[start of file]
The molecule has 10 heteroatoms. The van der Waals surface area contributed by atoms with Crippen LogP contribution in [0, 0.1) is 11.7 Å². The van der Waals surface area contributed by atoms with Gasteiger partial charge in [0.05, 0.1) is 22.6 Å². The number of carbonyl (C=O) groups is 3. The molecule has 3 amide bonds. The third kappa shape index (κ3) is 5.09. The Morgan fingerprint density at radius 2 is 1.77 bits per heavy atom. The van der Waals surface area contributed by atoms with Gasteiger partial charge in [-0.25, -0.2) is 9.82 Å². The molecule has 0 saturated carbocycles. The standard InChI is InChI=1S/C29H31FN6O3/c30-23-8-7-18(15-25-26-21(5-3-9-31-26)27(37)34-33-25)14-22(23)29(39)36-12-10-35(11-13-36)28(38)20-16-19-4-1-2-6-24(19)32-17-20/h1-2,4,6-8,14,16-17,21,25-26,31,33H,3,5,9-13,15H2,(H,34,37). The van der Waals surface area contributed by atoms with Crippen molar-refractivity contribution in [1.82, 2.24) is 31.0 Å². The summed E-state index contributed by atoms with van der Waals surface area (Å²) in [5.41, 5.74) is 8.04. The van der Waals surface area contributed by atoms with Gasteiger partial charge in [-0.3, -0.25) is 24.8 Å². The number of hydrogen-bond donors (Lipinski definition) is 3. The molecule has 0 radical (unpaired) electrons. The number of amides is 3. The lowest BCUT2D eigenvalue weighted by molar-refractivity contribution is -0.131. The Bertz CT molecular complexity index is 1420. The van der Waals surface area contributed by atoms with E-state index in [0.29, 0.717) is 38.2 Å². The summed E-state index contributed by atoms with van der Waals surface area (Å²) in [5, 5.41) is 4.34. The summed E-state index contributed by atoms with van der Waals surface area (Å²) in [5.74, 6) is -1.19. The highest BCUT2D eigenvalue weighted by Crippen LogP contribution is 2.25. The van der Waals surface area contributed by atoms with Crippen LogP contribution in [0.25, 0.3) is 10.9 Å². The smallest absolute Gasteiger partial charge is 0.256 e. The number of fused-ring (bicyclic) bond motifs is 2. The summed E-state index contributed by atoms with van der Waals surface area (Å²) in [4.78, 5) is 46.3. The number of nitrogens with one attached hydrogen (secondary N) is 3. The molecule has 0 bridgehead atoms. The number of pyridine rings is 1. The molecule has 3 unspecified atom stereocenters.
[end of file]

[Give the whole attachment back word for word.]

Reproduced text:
The molecule has 10 heteroatoms. The van der Waals surface area contributed by atoms with Crippen LogP contribution in [0, 0.1) is 11.7 Å². The van der Waals surface area contributed by atoms with Gasteiger partial charge in [0.05, 0.1) is 22.6 Å². The number of carbonyl (C=O) groups is 3. The molecule has 3 amide bonds. The third kappa shape index (κ3) is 5.09. The Morgan fingerprint density at radius 2 is 1.77 bits per heavy atom. The van der Waals surface area contributed by atoms with Gasteiger partial charge in [-0.25, -0.2) is 9.82 Å². The molecule has 0 saturated carbocycles. The standard InChI is InChI=1S/C29H31FN6O3/c30-23-8-7-18(15-25-26-21(5-3-9-31-26)27(37)34-33-25)14-22(23)29(39)36-12-10-35(11-13-36)28(38)20-16-19-4-1-2-6-24(19)32-17-20/h1-2,4,6-8,14,16-17,21,25-26,31,33H,3,5,9-13,15H2,(H,34,37). The van der Waals surface area contributed by atoms with Crippen molar-refractivity contribution in [1.82, 2.24) is 31.0 Å². The summed E-state index contributed by atoms with van der Waals surface area (Å²) in [5.41, 5.74) is 8.04. The van der Waals surface area contributed by atoms with Gasteiger partial charge in [-0.3, -0.25) is 24.8 Å². The number of hydrogen-bond donors (Lipinski definition) is 3. The molecule has 0 radical (unpaired) electrons. The number of amides is 3. The lowest BCUT2D eigenvalue weighted by molar-refractivity contribution is -0.131. The Bertz CT molecular complexity index is 1420. The van der Waals surface area contributed by atoms with E-state index in [0.29, 0.717) is 38.2 Å². The summed E-state index contributed by atoms with van der Waals surface area (Å²) in [5, 5.41) is 4.34. The summed E-state index contributed by atoms with van der Waals surface area (Å²) in [5.74, 6) is -1.19. The highest BCUT2D eigenvalue weighted by Crippen LogP contribution is 2.25. The van der Waals surface area contributed by atoms with Crippen LogP contribution in [0.25, 0.3) is 10.9 Å². The smallest absolute Gasteiger partial charge is 0.256 e. The number of fused-ring (bicyclic) bond motifs is 2. The summed E-state index contributed by atoms with van der Waals surface area (Å²) in [4.78, 5) is 46.3. The number of nitrogens with one attached hydrogen (secondary N) is 3. The molecule has 0 bridgehead atoms. The number of pyridine rings is 1. The molecule has 3 unspecified atom stereocenters.